S. Korea's Lee warns Japan lawmakers against visit

South Korean President Lee Myung-Bak has warned Japanese lawmakers against visiting a site near islands claimed by both nations, saying their safety cannot be guaranteed, an official said Wednesday.

The neighbours are facing a renewed escalation in a decades-old territorial row over the Seoul-controlled Dokdo islands in the Sea of Japan (East Sea), which are known as Takeshima in Japan.

The latest row began when flag carrier Korean Air operated a test flight of its new A380 aircraft over Dokdo in June. Tokyo in response ordered public servants not to use Korean Air for a month.

South Korean President Lee Myung-bak (R) greets visiting Indian President Pratibha Devisingh Patil before their summit at the presidential Blue House in Seoul July 25, 2011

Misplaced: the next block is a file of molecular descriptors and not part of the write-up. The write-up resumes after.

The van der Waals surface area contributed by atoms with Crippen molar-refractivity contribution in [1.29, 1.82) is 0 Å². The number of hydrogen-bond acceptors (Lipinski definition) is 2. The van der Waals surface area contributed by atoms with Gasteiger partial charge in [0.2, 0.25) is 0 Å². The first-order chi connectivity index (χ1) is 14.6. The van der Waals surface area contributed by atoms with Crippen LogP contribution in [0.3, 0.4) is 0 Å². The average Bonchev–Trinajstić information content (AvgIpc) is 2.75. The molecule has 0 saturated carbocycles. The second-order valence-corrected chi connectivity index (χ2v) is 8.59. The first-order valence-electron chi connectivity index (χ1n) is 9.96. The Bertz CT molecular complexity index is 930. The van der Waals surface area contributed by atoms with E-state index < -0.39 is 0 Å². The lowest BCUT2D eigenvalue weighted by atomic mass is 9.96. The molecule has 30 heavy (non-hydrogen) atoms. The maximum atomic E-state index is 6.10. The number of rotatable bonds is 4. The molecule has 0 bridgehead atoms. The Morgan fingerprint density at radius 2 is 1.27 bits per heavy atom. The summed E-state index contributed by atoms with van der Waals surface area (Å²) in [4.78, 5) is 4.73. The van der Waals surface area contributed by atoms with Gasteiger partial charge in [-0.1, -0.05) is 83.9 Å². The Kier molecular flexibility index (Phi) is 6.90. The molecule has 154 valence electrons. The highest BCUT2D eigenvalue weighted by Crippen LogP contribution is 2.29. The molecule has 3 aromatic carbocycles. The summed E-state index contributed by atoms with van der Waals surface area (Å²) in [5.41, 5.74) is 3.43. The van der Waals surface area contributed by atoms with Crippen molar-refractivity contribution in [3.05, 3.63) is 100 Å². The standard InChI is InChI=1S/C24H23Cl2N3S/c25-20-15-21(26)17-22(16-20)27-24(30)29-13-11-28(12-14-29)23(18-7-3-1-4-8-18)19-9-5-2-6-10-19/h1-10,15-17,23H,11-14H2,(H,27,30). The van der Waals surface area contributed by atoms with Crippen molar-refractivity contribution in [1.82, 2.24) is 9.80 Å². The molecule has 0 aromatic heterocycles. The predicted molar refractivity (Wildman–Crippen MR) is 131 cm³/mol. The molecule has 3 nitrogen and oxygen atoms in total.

Four lawmakers from Japan's conservative opposition Liberal Democratic Party also announced a plan to visit Ulleung island, the closest South Korean territory to Dokdo -- sparking anger among Seoul officials and activists.

Lee, at a cabinet meeting Tuesday, ordered officials to advise Tokyo that Seoul "cannot guarantee the lawmakers' safety" and to urge them to cancel the visit, a presidential spokesman said.

He did not elaborate on the safety concerns.

Several civic groups have held protests outside the Japanese embassy in Seoul, and some pledged to try to block the lawmakers from landing at Ulleung island.

South Korea, which was colonised by Japan from 1910-1945, has sought to strengthen its control over the islets after Japan in March authorised new school textbooks reasserting its claims to them.

Wednesday's Korea Herald in an editorial called the upcoming visit an unfriendly gesture but said Korea should ignore it rather than try to block it.

There was "little reason to feel particularly uncomfortable when the Japanese group steps on Ulleung-do (island) as tourists," it said.

"If they engage in any political action on the island, then they may be treated accordingly."


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